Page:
“I Need An Epidermal!”

Home/Uncategorized/“I Need An Epidermal!”

“I Need An Epidermal!”

At least once a week, I hear from a new patient that a friend of theirs recommended “an epidermal” for back pain or this mysterious disease called, “sciatica”. I gently explain that the procedure is called an epidural although we do go through the “epidermal layer” which is the outermost component of the skin.

The term, “epidural” refers to the space between the bony part of the spinal canal and the covering of the spinal cord called the “dura mater”. In pain management, we use this space to inject liquid medications, usually containing a combination of local anesthetics and a corticosteroid. The local anesthetic acts quickly and gives short-term relief while the corticosteroids act slower but give longer-lasting relief. The aim of the injection is to relieve inflammation and nerve irritation, thus, decreasing pain.

There are three techniques interventional pain specialists use in delivering epidural injections in the low back. These are 1) the interlaminar approach 2) the transforaminal approach and 3) the caudal approach. All these procedures are done under x-ray guidance (called fluoroscopy). We also make sure to utilize sterile techniques to avoid infection.

1) Interlaminar Approach:

This is the most common technique. We usually choose this approach when the patient has low back pain radiating down both legs equally or when the MRI of the lumbar spine shows narrowing in the middle of the spine (central spinal stenosis).

2) Transforaminal Approach

When people have low back pain shooting down either leg, this is commonly referred to as “sciatica”. The sciatic nerve is the longest nerve in the human body. It is actually a combination of the 4th, the 5th lumbar spinal nerves, the 1st, the 2nd and the 3rd sacral nerves. These nerves start in the lowest part of the back, come together and exit through the buttocks through an opening called the sciatic notch. The nerve then goes down the entire leg all the way to the foot. When a disc is out of place (disc herniation) or when bone spurs (osteophytes) develop in the spine, the spinal nerves can be irritated. The irritation causes inflammation that produces the pain radiating down the leg. The transforaminal epidural injection is a more targeted approach to delivering medication to the inflamed nerve. This technique involves placing the needle right where the nerves come out from the spine. The spinal nerves exit from the both sides of the spine through the intervertebral foramen (“trans” in Latin means “through” and “foramen” in Latin means “window”).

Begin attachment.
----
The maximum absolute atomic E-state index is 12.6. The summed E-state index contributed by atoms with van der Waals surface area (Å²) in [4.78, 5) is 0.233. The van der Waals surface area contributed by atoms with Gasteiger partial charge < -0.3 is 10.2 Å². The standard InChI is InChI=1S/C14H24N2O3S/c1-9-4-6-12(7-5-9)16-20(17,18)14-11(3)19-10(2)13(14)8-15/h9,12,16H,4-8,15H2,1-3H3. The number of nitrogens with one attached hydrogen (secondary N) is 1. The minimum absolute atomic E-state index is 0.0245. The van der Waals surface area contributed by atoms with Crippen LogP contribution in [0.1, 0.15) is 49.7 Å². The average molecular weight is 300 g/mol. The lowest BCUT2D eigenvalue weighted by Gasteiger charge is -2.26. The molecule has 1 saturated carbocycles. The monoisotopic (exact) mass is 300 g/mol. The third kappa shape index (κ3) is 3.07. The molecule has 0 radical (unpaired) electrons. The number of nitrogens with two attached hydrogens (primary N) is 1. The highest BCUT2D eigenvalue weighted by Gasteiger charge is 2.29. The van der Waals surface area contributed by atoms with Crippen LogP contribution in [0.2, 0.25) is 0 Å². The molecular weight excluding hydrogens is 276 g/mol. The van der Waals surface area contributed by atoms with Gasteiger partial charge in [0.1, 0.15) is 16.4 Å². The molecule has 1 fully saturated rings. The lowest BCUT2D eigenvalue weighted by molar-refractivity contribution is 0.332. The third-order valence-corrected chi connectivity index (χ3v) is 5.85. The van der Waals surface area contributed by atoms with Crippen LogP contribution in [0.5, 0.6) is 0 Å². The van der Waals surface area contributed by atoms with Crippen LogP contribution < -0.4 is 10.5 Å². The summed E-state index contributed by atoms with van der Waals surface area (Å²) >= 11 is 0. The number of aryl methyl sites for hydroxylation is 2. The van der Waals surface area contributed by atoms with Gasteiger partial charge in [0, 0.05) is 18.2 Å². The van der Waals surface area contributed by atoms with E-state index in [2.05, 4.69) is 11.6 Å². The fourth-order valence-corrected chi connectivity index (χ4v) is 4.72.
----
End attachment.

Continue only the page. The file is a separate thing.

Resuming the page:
3) Caudal Approach

The caudal space is located in the tailbone. There is an opening at the end of the sacrum called the sacral hiatus. We use a special needle to access this space and deliver the medication. The liquid goes upward coating the nerves in the process. This technique is very use for people who have had lumbar spine surgery as the scar tissue sometimes makes it difficult to do an interlaminar epidural injection.

A few months ago, epidural steroid injections came into the spotlight because of reported cases of fungal meningitis due to contaminated medications from a private company in Massachusetts. The infection was not due to the procedure itself. It was due to the medication that did not meet safety standards. Needless to say, the whole incident gave epidural injections a bad rap. I always explain to my patients that millions of people die in car accidents every year. It does not mean we have to stop driving. Every procedure has a risk, benefit and alternative. It is the doctor’s responsibility to minimize the risks by taking every possible precaution. This is based on the premise he/she has the proper training for the procedures in the first place.

Talk to your physician. Do not be afraid to ask about their experience. Make sure you understand all the risks involved. Be proactive in your care. Your doctor is on your side. He/she is your ally in controlling your pain. By working together, you will find what works. Real pain management is a team effort. The only reason to play is to play to win.

For more information contact any of Epidurals, or any of our other services, 911 BioCare Centers at 855-901-0911.

By | 2016-09-23T20:56:02+00:00 September 23rd, 2016|Categories: Uncategorized|0 Comments